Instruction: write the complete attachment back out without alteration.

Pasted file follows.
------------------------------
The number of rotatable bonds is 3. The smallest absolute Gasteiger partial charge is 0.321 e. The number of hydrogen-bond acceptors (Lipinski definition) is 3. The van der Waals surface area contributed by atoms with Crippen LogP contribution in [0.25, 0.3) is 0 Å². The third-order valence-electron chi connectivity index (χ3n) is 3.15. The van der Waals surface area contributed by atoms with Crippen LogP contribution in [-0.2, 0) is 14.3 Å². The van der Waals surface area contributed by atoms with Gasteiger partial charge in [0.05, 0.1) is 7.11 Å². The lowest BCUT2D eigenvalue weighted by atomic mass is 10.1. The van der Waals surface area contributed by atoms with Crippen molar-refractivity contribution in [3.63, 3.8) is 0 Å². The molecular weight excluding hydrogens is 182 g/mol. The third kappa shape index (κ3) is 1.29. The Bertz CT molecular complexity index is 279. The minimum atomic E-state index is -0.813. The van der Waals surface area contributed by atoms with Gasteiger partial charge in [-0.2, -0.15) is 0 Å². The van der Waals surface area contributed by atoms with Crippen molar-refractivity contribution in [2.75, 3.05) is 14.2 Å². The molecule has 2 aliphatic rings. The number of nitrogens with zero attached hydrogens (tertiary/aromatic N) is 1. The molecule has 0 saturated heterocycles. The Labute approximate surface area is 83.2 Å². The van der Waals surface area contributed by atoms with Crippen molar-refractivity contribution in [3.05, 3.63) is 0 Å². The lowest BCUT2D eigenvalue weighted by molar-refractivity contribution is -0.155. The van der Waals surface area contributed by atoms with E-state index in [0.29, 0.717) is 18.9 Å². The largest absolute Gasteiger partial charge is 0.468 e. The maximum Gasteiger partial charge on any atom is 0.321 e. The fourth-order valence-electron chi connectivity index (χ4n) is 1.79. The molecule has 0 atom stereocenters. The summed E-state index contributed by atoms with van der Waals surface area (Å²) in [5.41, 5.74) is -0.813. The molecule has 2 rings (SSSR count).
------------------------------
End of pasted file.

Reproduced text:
The number of rotatable bonds is 3. The smallest absolute Gasteiger partial charge is 0.321 e. The number of hydrogen-bond acceptors (Lipinski definition) is 3. The van der Waals surface area contributed by atoms with Crippen LogP contribution in [0.25, 0.3) is 0 Å². The third-order valence-electron chi connectivity index (χ3n) is 3.15. The van der Waals surface area contributed by atoms with Crippen LogP contribution in [-0.2, 0) is 14.3 Å². The van der Waals surface area contributed by atoms with Gasteiger partial charge in [0.05, 0.1) is 7.11 Å². The lowest BCUT2D eigenvalue weighted by atomic mass is 10.1. The van der Waals surface area contributed by atoms with Crippen molar-refractivity contribution in [3.63, 3.8) is 0 Å². The molecular weight excluding hydrogens is 182 g/mol. The third kappa shape index (κ3) is 1.29. The Bertz CT molecular complexity index is 279. The minimum atomic E-state index is -0.813. The van der Waals surface area contributed by atoms with Gasteiger partial charge in [-0.2, -0.15) is 0 Å². The van der Waals surface area contributed by atoms with Crippen molar-refractivity contribution in [2.75, 3.05) is 14.2 Å². The molecule has 2 aliphatic rings. The number of nitrogens with zero attached hydrogens (tertiary/aromatic N) is 1. The molecule has 0 saturated heterocycles. The Labute approximate surface area is 83.2 Å². The van der Waals surface area contributed by atoms with Crippen molar-refractivity contribution in [3.05, 3.63) is 0 Å². The lowest BCUT2D eigenvalue weighted by molar-refractivity contribution is -0.155. The van der Waals surface area contributed by atoms with E-state index in [0.29, 0.717) is 18.9 Å². The largest absolute Gasteiger partial charge is 0.468 e. The maximum Gasteiger partial charge on any atom is 0.321 e. The fourth-order valence-electron chi connectivity index (χ4n) is 1.79. The molecule has 0 atom stereocenters. The summed E-state index contributed by atoms with van der Waals surface area (Å²) in [5.41, 5.74) is -0.813. The molecule has 2 rings (SSSR count).